10 September 2019   Leave a comment

National Security Adviser John Bolton has left the Trump Administration. You can choose to think that he was fired or simply resigned because there are competing stories. Dexter Filkins of The New Yorker wrote a very interesting piece on Bolton last April if you want to read a fairly long backgrounder on his policies. I have no doubt that we will be learning more about the dismissal over the next few days–Bolton is not someone who will go quietly into the night. But his departure is not at all surprising (and I am am absolutely delighted that he is gone). The New York Times describes his legacy:

“Instead, Mr. Bolton decided to break the interagency system that had served as the heart of American foreign policy for over seven decades. Driven by confidence in his own ideas about what government should do and how it should run, he had in mind something closer to Roosevelt’s juggling: The president in a room with the national security adviser and a few aides making decisions about most important issues in the world. To realize that plan, Mr. Bolton included fewer people in meetings, made council sessions far less regular, and raced to always be by Mr. Trump’s side. There was no longer a National Security Council, in effect, just a national security adviser.

“Mr. Bolton broke government and then it broke him. As the national security adviser, he pushed for a hard line on North Korea, Iran, Venezuela and Afghanistan. But without a structure behind him, Mr. Bolton was increasingly alone trying sell positions that were a hard sell to Mr. Trump, who is much less an ideologue and much harder to pin down. Eventually, Mr. Trump split with Mr. Bolton and began consulting with outsiders like the Fox News personality Tucker Carlson. When Mr. Bolton fell out with the president, the ad hoc system collapsed right along with him, as reports over the messy decision-making on the proposed Afghanistan peace deal and talks demonstrate.”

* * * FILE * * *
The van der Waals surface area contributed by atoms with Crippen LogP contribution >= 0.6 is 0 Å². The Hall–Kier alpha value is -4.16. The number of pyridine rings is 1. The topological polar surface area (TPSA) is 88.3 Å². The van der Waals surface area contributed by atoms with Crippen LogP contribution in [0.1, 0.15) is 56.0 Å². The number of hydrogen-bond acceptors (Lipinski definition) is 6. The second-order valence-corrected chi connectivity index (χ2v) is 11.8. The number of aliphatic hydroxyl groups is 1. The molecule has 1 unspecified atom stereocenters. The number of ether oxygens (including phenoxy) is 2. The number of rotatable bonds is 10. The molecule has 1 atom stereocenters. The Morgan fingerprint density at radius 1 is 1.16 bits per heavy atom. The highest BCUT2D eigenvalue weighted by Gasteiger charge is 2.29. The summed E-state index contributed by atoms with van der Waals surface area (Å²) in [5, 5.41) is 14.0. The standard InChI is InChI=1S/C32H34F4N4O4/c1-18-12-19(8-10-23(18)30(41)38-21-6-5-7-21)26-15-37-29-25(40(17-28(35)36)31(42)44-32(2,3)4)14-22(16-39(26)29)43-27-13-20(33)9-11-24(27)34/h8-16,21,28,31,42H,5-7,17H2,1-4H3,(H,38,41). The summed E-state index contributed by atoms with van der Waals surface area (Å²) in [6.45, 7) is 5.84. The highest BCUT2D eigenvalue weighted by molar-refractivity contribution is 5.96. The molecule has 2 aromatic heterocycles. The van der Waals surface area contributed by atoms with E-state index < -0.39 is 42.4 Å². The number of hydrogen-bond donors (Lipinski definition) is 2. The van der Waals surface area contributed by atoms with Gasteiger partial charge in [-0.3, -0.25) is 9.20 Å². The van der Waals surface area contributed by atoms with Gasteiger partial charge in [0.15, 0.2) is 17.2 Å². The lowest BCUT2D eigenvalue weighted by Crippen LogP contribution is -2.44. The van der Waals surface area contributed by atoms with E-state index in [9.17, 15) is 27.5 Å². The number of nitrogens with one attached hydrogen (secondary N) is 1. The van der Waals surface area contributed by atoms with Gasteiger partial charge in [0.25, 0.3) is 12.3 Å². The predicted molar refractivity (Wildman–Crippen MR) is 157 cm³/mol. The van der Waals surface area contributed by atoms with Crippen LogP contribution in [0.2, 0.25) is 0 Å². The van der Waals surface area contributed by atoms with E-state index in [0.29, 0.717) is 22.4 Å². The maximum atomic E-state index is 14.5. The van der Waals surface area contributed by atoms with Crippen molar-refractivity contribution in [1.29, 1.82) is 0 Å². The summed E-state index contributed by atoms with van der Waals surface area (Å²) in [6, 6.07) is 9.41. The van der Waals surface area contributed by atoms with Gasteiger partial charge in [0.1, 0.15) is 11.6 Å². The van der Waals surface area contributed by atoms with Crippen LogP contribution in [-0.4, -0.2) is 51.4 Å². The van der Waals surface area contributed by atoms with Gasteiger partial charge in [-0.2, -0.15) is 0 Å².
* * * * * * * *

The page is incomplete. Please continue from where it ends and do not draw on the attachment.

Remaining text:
President Trump will now have to pick his fourth National Security Adviser in 3 years. US allies no longer know who to talk to or who is in charge, other than President Trump himself. Nor does the US have anyone who’s only job is to coordinate the huge intelligence apparatus of the state.

Israeli Prime Minister made an election promise to annex the Jordan Valley if elected. The election is scheduled for 17 September and the polls indicate that the election is very much up in the air. The annexation would divide the West Bank in ways that would render a two-state solution impossible, however improbable it seems at this point.

“Annexing the Jordan Valley at this particular moment is not a response to an urgent security threat. Rather, it a dagger blow to the idea of a two-state solution, amounting to a declaration that Israel is not interested in creating a Palestinian state but rather simply taking the land that it wants for itself.

“’Annexation — taking land while continuing to subjugate the Palestinians on that land — is apartheid and should face the same consequences,’ says Diana Buttu, a Ramallah-based political analyst and former adviser to Palestinian President Mahmoud Abbas.

“This unilateral land grab of a huge chunk of the West Bank would shrink the remaining Palestinian territory to such an extent that most observers believe it would render the very idea of a two-state solution impossible.”

The US only responded by saying that its Middle East policy has not changed, which raises a profound ambiguity. Since 1967 the US has supported a two state solution. But since President Trump’s election the US has backed off considerably from that goal. Meanwhile, the plight of the Palestinian people continues to worsen dramatically.

Posted September 10, 2019 by vferraro1971 in World Politics

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